Getting Started with Zwift

A few club members have been riding with Zwift for multiple seasons. This year, I decided to join Zwift to see what it can do to make indoor riding a bit more fun and interesting. Zwift is a game for your indoor trainer where you can ride on several virtual courses that are imaginary or based on real places around the globe. You can ride over 100 km of virtual roads, do structured workouts, and join group rides.

Getting Started

Getting started was pretty easy. All I needed was the trainer that I already own, a speed sensor that supports ANT+ or Bluetooth, and a laptop. I didn’t have a speed sensor, so I bought the Wahoo RPM Cycling Speed and Cadence Sensor combo. They are small and light and can communicate via ANT+ and Bluetooth, so I can pair them via Bluetooth to the Zwift Companion app and via ANT+ with my Garmin 510 when I ride outdoors.

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A Clothing Guide for Cyclists

This guide will help you if you’re a new rider and you don't have a closet full of cycling clothing and you don't have experience riding in a wide variety of weather conditions. Or, if you've been riding for a while and want to extend your riding season, this will help you make the leap to improve your clothing choices. I'll explain what cycling clothing, called kit, you should own, so you can get out for a ride in a wide variety of conditions.

Before we get into the clothing specifics, here are a few things you should consider when trying on clothing.

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Is Your Helmet Tight?

The next time you put your helmet on, check the chin strap. When your mouth is closed, the chin strap should be tight enough that you can only fit two fingers between the strap and your chin. If the strap is too loose it may not stay on your head when you need it the most.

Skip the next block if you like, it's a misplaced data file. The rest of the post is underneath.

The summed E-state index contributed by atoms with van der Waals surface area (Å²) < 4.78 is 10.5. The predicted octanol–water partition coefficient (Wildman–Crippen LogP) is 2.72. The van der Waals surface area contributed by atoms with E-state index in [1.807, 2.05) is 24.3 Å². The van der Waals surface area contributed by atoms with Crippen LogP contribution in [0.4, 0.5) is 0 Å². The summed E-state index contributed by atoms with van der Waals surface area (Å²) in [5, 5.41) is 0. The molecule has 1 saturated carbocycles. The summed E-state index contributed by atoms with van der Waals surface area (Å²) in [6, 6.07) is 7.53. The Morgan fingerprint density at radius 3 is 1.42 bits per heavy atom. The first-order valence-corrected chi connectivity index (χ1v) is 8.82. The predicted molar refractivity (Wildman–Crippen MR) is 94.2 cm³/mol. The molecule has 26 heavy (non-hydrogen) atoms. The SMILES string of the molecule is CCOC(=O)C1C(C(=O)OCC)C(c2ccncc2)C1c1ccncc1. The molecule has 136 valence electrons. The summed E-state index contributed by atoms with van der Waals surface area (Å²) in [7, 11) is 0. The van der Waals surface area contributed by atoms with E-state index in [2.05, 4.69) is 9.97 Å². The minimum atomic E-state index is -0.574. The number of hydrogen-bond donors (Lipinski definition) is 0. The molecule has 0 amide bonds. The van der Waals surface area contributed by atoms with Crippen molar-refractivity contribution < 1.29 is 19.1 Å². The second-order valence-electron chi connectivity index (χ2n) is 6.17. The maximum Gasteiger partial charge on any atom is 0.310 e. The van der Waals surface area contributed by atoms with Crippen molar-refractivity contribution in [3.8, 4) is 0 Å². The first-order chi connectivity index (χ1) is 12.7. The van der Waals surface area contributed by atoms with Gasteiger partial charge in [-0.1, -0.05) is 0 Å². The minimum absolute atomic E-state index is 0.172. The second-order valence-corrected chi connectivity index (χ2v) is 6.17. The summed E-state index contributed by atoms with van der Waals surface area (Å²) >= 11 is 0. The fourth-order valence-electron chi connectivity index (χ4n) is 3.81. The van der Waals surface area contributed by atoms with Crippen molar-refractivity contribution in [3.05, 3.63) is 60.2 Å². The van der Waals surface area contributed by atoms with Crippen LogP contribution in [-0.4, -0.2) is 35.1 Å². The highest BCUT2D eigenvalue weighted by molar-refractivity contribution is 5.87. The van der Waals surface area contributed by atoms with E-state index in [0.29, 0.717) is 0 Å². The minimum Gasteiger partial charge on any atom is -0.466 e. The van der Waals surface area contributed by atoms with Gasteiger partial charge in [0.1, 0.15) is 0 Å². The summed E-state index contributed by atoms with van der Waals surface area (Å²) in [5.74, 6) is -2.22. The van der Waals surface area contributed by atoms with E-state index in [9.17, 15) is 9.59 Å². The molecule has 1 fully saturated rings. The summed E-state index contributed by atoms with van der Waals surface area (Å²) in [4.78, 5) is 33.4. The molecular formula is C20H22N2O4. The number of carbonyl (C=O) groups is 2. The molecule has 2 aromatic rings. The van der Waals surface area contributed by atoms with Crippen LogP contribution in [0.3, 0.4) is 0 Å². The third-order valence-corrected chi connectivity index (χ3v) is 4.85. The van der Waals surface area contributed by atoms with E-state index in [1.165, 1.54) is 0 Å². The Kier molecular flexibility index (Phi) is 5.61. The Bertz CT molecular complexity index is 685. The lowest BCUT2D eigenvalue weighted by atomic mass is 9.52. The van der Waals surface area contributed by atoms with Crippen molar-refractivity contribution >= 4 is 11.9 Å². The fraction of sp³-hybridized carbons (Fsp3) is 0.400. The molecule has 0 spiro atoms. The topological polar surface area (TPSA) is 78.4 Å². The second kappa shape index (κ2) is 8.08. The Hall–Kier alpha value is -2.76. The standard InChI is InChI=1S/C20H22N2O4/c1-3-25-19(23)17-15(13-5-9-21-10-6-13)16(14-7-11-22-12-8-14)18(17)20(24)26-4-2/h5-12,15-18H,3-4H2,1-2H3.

Chin straps can loosen over time, so it's a good thing to check a couple of times a year. Check out this video to see more information about how to properly fit a helmet.

What to Wear Whatever the Weather

Deciding what to wear while cycling in inclement weather is tricky. It can take a lot of trial and error to get it dialed in, but riding in most conditions is A LOT more comfortable once you know how to dress. It’s a horrible feeling when you went through the painstaking process to figure out what to wear last year, but you wrote nothing down so you spend the first few rides of each season miserable.

I’m here to tell you about a system I’ve honed that could help you out. The picture below is me, sitting in the car after a fat bike ride at -10F, where I was actually TOO HOT on the ride.

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Changing Your Cleats

The easy way of making sure your new cleats match up with the position of your old ones, and this is very important, is to use masking tape on the outside edge of the cleat in different places, or better yet scribe with an awl, or pen around the whole outside edge. I use both tape and an awl. But before your loosen things up, get on your bike and clip in both shoes while leaning up against something.